Hill Country District Finishes Another Lenten Used Clothing Drive

"Cast your bread upon the waters, for you will find it after many days," says the book of Ecclesiastes. It has to be true if it’s in the Bible, right?

Well, the bread Rio Texas churches have been casting on the waters came home last week.

Johnson City UMC, in partnership with Hill Country District churches, collected used clothing and turned it over to the Seventh-day Adventists’ Community Service Disaster Response center in Keene, Texas.

The Disaster Used Clothing Drive, conducted every Lent, spread to churches all around Central Texas.

The Adventists make the rounds of participating churches by picking up the bags and boxes and taking the clothes to their warehouse where they are sorted, sanitized, packed and stored until a disaster requires used clothing. They loaded their trucks and waited for the morning when the survivors come out of the shelters.

A clean change of clothes is almost as welcome as a hot shower. Collecting in advance of the disaster is important because the need for used clothing usually lasts only 24-48 hours. These clothes are ready when the spring tornados and floods hit, or the summer wildfires and storms, or the fall hurricanes.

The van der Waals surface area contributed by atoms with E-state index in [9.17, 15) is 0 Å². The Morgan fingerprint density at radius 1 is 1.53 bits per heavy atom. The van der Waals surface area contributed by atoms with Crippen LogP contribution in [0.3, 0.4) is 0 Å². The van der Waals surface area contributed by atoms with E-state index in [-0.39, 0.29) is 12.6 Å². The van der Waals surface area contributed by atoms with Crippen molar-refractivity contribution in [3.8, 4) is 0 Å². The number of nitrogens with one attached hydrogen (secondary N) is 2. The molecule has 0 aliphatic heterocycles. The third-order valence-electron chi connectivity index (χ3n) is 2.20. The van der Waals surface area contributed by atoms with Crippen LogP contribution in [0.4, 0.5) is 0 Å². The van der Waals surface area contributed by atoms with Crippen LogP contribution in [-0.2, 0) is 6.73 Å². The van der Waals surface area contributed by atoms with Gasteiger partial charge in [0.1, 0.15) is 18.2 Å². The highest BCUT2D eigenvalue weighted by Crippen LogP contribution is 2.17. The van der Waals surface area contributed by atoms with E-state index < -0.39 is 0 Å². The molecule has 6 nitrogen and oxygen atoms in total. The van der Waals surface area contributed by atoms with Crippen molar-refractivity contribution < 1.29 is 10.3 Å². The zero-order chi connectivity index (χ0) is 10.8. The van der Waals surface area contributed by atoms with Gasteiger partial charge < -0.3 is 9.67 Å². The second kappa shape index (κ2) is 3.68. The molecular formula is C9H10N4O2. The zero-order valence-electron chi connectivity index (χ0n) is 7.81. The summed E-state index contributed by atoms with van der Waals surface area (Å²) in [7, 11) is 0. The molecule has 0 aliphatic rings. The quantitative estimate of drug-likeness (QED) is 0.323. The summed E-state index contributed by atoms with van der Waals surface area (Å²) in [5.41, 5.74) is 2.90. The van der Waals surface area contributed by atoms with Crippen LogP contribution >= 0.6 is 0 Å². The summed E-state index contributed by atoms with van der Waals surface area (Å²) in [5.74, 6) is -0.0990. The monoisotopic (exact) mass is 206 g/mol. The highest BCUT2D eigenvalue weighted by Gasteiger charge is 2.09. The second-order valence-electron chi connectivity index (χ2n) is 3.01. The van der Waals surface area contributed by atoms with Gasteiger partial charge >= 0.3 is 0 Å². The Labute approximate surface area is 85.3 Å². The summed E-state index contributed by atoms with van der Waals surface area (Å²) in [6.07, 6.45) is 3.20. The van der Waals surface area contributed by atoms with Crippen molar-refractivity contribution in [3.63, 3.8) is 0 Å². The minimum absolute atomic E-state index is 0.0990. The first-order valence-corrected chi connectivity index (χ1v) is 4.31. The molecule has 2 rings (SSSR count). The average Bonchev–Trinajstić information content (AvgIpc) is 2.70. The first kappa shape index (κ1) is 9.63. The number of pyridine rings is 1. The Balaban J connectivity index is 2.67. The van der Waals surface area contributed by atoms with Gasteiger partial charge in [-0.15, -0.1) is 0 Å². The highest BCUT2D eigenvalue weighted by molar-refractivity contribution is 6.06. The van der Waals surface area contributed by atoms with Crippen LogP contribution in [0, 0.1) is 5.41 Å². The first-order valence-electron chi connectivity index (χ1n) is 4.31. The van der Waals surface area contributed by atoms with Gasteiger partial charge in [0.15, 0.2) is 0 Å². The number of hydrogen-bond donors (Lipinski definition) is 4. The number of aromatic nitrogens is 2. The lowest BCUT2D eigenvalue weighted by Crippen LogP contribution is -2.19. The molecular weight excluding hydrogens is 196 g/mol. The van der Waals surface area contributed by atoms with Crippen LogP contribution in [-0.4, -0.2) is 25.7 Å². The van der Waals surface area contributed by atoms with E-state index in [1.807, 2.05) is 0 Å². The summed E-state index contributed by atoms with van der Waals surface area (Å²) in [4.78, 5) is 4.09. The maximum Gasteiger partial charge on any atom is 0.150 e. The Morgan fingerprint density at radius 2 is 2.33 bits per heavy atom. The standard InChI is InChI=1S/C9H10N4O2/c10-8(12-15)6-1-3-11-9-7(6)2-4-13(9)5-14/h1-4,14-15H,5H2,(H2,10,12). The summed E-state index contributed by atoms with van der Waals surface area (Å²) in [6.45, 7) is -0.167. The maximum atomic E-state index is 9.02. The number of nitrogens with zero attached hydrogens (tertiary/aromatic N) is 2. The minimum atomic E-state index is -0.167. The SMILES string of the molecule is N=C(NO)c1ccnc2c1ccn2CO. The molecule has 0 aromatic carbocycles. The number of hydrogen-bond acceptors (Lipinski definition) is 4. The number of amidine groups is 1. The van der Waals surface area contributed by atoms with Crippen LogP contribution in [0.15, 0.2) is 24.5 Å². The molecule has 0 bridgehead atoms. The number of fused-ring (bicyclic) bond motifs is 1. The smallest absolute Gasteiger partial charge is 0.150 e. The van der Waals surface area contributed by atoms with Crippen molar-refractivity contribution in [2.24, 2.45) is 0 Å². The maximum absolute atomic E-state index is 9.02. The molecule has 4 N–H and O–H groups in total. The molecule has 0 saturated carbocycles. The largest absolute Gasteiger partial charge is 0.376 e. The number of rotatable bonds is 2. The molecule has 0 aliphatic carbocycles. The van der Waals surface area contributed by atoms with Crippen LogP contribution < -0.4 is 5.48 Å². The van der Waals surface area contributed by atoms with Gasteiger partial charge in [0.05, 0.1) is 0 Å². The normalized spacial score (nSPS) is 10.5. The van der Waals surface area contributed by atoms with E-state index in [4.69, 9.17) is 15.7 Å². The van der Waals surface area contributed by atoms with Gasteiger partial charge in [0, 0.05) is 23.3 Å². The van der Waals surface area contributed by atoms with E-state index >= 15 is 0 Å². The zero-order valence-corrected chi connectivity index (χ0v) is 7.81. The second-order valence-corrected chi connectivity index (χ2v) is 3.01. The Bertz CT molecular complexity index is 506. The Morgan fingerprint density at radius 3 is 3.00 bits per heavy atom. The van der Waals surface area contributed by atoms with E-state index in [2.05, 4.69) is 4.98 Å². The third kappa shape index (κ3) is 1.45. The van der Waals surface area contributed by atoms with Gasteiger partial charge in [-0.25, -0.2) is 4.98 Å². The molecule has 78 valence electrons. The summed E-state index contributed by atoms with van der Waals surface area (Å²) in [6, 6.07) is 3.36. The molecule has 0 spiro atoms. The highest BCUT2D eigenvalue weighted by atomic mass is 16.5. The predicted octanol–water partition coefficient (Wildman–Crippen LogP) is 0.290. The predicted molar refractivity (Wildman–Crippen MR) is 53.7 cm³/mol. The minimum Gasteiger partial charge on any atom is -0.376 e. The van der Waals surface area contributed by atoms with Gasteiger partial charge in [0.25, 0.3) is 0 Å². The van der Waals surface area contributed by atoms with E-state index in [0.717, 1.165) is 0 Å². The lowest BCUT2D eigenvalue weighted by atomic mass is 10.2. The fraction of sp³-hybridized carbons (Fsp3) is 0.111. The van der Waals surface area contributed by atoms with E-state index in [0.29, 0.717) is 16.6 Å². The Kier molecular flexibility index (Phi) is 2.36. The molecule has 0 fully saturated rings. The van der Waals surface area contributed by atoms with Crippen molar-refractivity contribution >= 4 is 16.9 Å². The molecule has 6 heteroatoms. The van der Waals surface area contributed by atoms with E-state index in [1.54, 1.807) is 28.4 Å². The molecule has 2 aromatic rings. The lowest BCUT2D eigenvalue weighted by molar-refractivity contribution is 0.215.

"This winter was difficult because we were collecting used clothes for the asylum-seekers on the border at the same time we were collecting for the Adventists,” explained Pastor Lee Romero of the First United Methodist Church: Johnson City.

“We were afraid we would short-change one need or the other, but the people of Johnson City stepped up and filled both needs.”

When Customs and Border Protection released approximately 100 refugees a day in Eagle Pass, the Methodists announced a call for more clothing. The Adventists quickly agreed the situation was a disaster and filled up a truck.

The Rev Becky Baxter Ballou thanked Marshall Gonzales, Director of Community Services, who was driving the truck, for all the clothes he was giving her.

“Don’t thank me too much,” Gonzales replied. “Most of these clothes are what we picked up from you Methodists last spring. We’ve just been storing it for a year.”

Then he and his empty truck set off to make this year’s rounds of churches, winding up his route in Johnson City, where the First Baptist, First Christian, and First Methodist Churches finished filling him back up again, and the truck rolled off to Keene to start the cycle all over again.

“There is no way any one denomination could have done this alone,” said Romero. It takes all of us partnering together to follow Jesus’ instruction to feed the hungry, clothe the naked, and care for the stranger. Doing what Christ tells us is basic to being a Christian. We each take our guidance from the same book."

Written by George Barnette